In the case of W2R, like Ha said, if it works, why mess with it?
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Old 07-17-2010, 01:37 PM   #48
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I enjoy a little alone time during the day, but at night I don't want to sleep alone. I need a little cuddlin' time....then, sweet dreams.
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Old 07-17-2010, 01:40 PM   #49
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DW and I are among those for whom each having there own space is a state of mind. We can go for hours each day (especially now in ESR) without being in talk or visual range. We do it in our individual office/guestroom or even when together in the same room. Then again, we can spend 2 hours over dinner just talking about nothing.

It's hard to describe, but after 40 years we just seem to know when to interact and when not to. It's the most comfortable arrangement for us and is not related to the house or to square footage (happens automatically at home, in the RV, while traveling) -- essentially anywhere we are.

I guess it's one of those things that every couple sorts out.
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Old 07-17-2010, 01:45 PM   #50
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DW and I are among those for whom each having there own space is a state of mind. We can go for hours each day (especially now in ESR) without being in talk or visual range. We do it in our individual office/guestroom or even when together in the same room. Then again, we can spend 2 hours over dinner just talking about nothing.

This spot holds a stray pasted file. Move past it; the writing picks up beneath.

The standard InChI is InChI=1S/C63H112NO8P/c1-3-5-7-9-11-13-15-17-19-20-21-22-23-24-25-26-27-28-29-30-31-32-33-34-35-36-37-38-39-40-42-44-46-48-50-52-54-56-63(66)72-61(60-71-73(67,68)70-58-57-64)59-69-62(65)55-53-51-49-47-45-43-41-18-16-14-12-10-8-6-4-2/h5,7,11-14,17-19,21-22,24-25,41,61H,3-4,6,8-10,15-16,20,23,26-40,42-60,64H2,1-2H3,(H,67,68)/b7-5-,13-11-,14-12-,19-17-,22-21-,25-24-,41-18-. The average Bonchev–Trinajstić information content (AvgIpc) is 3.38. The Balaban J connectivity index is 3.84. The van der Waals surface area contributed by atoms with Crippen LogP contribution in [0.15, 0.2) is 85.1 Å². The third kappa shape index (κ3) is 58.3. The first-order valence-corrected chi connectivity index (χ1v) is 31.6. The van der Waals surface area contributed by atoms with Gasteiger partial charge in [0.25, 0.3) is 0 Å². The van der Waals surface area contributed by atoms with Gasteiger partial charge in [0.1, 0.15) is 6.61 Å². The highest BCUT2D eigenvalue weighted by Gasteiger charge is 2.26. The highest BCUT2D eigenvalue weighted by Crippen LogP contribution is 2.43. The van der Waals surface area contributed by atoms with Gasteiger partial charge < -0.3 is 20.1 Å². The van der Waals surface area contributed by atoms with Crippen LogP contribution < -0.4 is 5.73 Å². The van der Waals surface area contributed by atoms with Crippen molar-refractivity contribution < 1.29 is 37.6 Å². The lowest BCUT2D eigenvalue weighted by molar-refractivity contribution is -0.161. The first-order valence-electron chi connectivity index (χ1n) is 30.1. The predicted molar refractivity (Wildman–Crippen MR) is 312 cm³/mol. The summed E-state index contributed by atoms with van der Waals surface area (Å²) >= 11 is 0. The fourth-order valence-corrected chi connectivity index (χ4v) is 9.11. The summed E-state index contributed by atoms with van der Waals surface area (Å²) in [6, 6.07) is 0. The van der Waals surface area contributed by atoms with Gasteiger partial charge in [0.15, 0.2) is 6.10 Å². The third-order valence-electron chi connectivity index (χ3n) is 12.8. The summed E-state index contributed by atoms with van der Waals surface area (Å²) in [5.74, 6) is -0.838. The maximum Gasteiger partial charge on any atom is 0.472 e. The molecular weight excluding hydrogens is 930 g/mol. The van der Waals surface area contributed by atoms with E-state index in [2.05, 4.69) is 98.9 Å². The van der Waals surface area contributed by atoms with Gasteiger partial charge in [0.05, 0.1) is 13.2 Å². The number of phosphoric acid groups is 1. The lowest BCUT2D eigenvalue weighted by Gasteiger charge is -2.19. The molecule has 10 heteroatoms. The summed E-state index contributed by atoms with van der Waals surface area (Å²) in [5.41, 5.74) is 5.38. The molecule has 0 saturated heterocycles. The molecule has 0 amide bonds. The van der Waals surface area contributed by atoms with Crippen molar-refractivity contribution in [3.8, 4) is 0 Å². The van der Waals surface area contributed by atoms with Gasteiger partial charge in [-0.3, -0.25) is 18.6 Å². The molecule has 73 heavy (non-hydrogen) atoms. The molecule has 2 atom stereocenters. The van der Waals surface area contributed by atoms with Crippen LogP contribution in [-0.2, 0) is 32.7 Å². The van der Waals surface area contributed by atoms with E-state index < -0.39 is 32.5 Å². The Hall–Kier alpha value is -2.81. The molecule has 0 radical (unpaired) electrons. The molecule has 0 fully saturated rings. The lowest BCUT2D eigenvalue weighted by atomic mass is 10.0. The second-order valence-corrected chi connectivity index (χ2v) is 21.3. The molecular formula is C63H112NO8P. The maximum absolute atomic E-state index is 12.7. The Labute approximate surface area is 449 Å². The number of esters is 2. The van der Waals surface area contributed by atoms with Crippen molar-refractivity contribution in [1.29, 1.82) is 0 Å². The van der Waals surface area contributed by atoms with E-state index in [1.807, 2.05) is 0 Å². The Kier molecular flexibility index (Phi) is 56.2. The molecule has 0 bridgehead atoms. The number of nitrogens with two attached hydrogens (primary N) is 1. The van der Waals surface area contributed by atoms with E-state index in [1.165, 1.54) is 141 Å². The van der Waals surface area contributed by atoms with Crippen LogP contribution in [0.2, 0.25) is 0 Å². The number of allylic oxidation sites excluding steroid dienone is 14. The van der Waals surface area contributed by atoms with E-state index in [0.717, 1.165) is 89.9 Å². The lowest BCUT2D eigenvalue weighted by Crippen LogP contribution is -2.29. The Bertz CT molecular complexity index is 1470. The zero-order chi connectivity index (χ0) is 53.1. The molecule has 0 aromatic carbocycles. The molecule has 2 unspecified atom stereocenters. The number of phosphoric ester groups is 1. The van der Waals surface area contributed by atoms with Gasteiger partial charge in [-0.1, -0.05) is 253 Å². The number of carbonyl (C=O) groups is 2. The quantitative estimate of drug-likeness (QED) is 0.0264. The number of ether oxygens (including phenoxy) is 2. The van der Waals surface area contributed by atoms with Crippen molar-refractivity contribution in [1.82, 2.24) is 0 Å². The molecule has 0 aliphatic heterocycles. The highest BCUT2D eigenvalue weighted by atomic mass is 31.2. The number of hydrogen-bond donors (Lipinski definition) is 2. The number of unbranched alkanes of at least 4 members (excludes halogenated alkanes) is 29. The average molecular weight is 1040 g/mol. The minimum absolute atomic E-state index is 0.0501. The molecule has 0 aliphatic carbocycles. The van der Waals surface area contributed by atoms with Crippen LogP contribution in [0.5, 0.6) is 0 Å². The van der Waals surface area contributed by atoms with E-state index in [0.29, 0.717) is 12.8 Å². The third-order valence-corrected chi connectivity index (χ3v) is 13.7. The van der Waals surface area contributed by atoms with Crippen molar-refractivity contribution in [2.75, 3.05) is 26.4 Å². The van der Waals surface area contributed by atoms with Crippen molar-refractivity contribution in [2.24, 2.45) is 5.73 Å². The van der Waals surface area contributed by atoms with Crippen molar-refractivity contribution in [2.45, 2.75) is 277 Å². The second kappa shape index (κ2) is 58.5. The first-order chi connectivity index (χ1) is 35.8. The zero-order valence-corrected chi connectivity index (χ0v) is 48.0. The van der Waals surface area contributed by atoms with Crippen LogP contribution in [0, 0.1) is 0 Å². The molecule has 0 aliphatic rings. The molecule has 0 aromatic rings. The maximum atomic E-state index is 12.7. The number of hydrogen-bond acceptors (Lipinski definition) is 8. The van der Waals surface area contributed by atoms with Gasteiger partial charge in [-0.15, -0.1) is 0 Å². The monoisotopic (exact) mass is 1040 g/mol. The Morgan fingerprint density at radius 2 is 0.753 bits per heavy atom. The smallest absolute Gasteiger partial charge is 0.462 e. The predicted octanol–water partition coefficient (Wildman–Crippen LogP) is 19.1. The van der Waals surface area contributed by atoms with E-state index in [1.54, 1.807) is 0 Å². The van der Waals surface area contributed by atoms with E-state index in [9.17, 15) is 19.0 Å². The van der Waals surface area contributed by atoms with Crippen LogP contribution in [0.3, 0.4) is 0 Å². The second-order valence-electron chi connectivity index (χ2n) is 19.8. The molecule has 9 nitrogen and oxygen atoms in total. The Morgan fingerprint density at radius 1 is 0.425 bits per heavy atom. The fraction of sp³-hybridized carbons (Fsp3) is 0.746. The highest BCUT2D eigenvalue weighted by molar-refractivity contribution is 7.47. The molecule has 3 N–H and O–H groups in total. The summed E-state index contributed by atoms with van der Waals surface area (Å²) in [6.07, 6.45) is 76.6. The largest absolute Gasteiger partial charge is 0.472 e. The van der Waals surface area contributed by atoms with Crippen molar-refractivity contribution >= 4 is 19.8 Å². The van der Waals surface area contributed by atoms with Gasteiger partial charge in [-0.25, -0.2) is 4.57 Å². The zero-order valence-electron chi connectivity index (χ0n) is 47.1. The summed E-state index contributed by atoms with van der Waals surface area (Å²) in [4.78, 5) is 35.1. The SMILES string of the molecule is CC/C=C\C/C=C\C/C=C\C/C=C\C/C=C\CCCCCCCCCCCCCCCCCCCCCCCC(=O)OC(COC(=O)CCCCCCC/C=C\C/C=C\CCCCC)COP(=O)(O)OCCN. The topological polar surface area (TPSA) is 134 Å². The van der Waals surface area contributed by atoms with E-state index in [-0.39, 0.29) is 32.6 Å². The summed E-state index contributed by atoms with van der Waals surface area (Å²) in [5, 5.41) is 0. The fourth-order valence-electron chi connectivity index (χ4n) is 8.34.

It's hard to describe, but after 40 years we just seem to know when to interact and when not to. It's the most comfortable arrangement for us and is not related to the house or to square footage (happens automatically at home, in the RV, while traveling) -- essentially anywhere we are.

I guess it's one of those things that every couple sorts out.
Whatever works.
Everything in open to negotiation.
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Old 07-17-2010, 01:49 PM   #51
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It's easy to find out if you can live with them . Just take some clothes and pile them up messily on a chair in your bedroom and then place tools and assorted screws on your dining room table and set your TV to ESPN .. Also make sure you put an obnoxious overstuffed recliner amid your furniture (preferably something that doesn't match and comes with holes for beer cans) . Now the trick is too live with that for at least a month . If you can do you are good to go !
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Old 07-17-2010, 02:42 PM   #52
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It's easy to find out if you can live with them . Just take some clothes and pile them up messily on a chair in your bedroom and then place tools and assorted screws on your dining room table and set your TV to ESPN .. Also make sure you put an obnoxious overstuffed recliner amid your furniture (preferably something that doesn't match and comes with holes for beer cans) . Now the trick is too live with that for at least a month . If you can do you are good to go !